Masculinity Beyond the Metropolis

Masculinity Beyond the Metropolis Masculinity Beyond the Metropolis explores spatially marginalized masculinities in diverse out of the way places in developed Western countries The book challenges metro centric notions of masculinity

  • Title: Masculinity Beyond the Metropolis
  • Author: Jane Kenway Anna Kraack Anna Hickey-Moody
  • ISBN: 9781280826016
  • Page: 292
  • Format: ebook
  • Masculinity Beyond the Metropolis explores spatially marginalized masculinities in diverse out of the way places in developed Western countries The book challenges metro centric notions of masculinity and globalization Variously stigmatized and romanticized, places outside the city have been transformed by globalization As traditional, place based non metropolitan expMasculinity Beyond the Metropolis explores spatially marginalized masculinities in diverse out of the way places in developed Western countries The book challenges metro centric notions of masculinity and globalization Variously stigmatized and romanticized, places outside the city have been transformed by globalization As traditional, place based non metropolitan expressions of masculinity confront open, appealing and threatening identity possibilities, habit and history collide with the present The ways in which such globalized collisions are resolved in young males lives suggest new frameworks for thinking about masculinity Through place based global ethnographic studies of lived cultures of young men in peripheral places and media representations of such places, this book brings fresh insights to scholarship on youth, masculinity, place and space.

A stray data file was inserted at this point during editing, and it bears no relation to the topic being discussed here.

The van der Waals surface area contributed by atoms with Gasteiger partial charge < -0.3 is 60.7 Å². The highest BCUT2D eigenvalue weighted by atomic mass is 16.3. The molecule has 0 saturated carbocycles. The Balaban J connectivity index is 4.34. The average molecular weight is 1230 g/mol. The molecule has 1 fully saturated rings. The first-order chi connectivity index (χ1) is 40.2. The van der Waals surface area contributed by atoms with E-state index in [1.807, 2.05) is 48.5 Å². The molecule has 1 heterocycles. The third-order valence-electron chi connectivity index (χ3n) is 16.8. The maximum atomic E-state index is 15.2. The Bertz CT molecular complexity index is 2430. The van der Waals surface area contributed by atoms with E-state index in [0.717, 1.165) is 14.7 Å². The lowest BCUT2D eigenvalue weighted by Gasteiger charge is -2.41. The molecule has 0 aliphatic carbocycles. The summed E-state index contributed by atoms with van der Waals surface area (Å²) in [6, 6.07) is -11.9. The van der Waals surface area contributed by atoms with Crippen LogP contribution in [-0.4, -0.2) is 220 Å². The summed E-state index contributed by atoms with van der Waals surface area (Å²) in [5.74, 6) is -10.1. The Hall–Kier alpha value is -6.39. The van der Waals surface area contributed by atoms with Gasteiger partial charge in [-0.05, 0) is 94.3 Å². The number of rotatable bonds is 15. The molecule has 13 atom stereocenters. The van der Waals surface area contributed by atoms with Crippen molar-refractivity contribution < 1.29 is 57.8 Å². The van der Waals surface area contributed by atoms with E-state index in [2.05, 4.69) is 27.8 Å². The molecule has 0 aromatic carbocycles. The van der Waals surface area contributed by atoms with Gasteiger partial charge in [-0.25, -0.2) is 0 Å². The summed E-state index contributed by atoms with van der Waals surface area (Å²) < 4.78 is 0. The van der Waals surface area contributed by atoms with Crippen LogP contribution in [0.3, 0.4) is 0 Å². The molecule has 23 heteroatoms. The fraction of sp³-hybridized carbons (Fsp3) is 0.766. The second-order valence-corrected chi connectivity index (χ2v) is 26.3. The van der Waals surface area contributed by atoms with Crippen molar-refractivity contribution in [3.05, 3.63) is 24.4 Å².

One thought on “Masculinity Beyond the Metropolis”

    1. This book discusses two of the big themes in recent sociological research: masculinity and globalisation. Masculinity has become interesting for a number of reasons, often rather contradictory. For instance, there has been a movement to address boys’ failure at school – and this often starts off by saying the pendulum has swung too far in favour of girls, as if success at school was something like a seesaw, one in which if ‘girls’ are on the up swing, then boys must be going down. This v [...]

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